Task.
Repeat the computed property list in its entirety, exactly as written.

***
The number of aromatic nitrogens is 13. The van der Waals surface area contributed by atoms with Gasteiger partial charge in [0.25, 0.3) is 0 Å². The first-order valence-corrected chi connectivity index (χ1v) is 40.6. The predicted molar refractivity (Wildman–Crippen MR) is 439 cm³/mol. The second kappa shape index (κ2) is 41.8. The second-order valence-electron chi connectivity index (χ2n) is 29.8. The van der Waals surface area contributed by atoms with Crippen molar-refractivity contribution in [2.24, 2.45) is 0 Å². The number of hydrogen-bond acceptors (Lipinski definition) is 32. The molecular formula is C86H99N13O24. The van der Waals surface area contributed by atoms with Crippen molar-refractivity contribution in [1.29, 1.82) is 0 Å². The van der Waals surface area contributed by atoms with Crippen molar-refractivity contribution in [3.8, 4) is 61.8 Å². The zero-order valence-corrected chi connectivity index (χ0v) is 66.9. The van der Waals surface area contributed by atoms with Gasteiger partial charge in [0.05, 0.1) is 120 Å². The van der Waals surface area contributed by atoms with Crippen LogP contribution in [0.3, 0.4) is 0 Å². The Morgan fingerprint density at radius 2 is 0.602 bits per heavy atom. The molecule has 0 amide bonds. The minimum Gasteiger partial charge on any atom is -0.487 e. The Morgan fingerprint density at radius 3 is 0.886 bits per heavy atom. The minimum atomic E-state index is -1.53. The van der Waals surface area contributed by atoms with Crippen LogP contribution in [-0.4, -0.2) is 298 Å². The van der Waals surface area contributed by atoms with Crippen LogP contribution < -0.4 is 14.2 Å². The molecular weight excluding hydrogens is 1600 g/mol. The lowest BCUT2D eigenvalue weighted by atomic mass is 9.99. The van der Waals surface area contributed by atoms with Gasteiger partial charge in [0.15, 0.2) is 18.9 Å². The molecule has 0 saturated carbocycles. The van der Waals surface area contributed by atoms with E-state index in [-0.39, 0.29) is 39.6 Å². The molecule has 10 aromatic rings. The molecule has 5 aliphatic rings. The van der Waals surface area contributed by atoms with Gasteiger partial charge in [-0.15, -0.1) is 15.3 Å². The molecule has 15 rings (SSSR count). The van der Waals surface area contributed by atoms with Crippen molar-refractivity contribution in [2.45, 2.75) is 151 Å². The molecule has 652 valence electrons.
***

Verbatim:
The number of aromatic nitrogens is 13. The van der Waals surface area contributed by atoms with Gasteiger partial charge in [0.25, 0.3) is 0 Å². The first-order valence-corrected chi connectivity index (χ1v) is 40.6. The predicted molar refractivity (Wildman–Crippen MR) is 439 cm³/mol. The second kappa shape index (κ2) is 41.8. The second-order valence-electron chi connectivity index (χ2n) is 29.8. The van der Waals surface area contributed by atoms with Crippen molar-refractivity contribution in [2.24, 2.45) is 0 Å². The number of hydrogen-bond acceptors (Lipinski definition) is 32. The molecular formula is C86H99N13O24. The van der Waals surface area contributed by atoms with Crippen molar-refractivity contribution in [1.29, 1.82) is 0 Å². The van der Waals surface area contributed by atoms with Crippen molar-refractivity contribution in [3.8, 4) is 61.8 Å². The zero-order valence-corrected chi connectivity index (χ0v) is 66.9. The van der Waals surface area contributed by atoms with Gasteiger partial charge in [0.05, 0.1) is 120 Å². The van der Waals surface area contributed by atoms with Crippen LogP contribution in [0.3, 0.4) is 0 Å². The Morgan fingerprint density at radius 2 is 0.602 bits per heavy atom. The molecule has 0 amide bonds. The minimum Gasteiger partial charge on any atom is -0.487 e. The Morgan fingerprint density at radius 3 is 0.886 bits per heavy atom. The minimum atomic E-state index is -1.53. The van der Waals surface area contributed by atoms with Crippen LogP contribution in [-0.4, -0.2) is 298 Å². The van der Waals surface area contributed by atoms with Crippen LogP contribution < -0.4 is 14.2 Å². The molecular weight excluding hydrogens is 1600 g/mol. The lowest BCUT2D eigenvalue weighted by atomic mass is 9.99. The van der Waals surface area contributed by atoms with Gasteiger partial charge in [0.15, 0.2) is 18.9 Å². The molecule has 0 saturated carbocycles. The van der Waals surface area contributed by atoms with E-state index in [-0.39, 0.29) is 39.6 Å². The molecule has 10 aromatic rings. The molecule has 5 aliphatic rings. The van der Waals surface area contributed by atoms with Gasteiger partial charge in [-0.15, -0.1) is 15.3 Å². The molecule has 15 rings (SSSR count). The van der Waals surface area contributed by atoms with Crippen molar-refractivity contribution in [2.45, 2.75) is 151 Å². The molecule has 652 valence electrons.